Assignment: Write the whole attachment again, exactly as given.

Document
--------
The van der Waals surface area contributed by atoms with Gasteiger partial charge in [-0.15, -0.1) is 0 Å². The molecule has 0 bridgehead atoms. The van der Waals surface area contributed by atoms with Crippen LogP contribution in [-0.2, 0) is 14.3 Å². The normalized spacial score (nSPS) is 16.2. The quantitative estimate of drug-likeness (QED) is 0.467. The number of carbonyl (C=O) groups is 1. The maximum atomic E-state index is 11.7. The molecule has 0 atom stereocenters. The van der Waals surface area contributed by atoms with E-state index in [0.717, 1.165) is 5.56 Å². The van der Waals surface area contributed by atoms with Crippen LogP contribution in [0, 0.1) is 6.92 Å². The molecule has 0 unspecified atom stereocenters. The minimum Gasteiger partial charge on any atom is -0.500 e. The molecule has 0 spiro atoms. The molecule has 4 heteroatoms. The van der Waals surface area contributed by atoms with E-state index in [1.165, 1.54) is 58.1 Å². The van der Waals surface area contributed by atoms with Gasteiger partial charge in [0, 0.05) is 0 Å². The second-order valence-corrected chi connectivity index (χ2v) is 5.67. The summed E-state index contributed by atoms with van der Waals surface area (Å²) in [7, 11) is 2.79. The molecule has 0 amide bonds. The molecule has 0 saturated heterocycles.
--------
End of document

The van der Waals surface area contributed by atoms with Gasteiger partial charge in [-0.15, -0.1) is 0 Å². The molecule has 0 bridgehead atoms. The van der Waals surface area contributed by atoms with Crippen LogP contribution in [-0.2, 0) is 14.3 Å². The normalized spacial score (nSPS) is 16.2. The quantitative estimate of drug-likeness (QED) is 0.467. The number of carbonyl (C=O) groups is 1. The maximum atomic E-state index is 11.7. The molecule has 0 atom stereocenters. The van der Waals surface area contributed by atoms with E-state index in [0.717, 1.165) is 5.56 Å². The van der Waals surface area contributed by atoms with Crippen LogP contribution in [0, 0.1) is 6.92 Å². The molecule has 0 unspecified atom stereocenters. The minimum Gasteiger partial charge on any atom is -0.500 e. The molecule has 0 spiro atoms. The molecule has 4 heteroatoms. The van der Waals surface area contributed by atoms with E-state index in [1.165, 1.54) is 58.1 Å². The van der Waals surface area contributed by atoms with Gasteiger partial charge in [0, 0.05) is 0 Å². The second-order valence-corrected chi connectivity index (χ2v) is 5.67. The summed E-state index contributed by atoms with van der Waals surface area (Å²) in [7, 11) is 2.79. The molecule has 0 amide bonds. The molecule has 0 saturated heterocycles.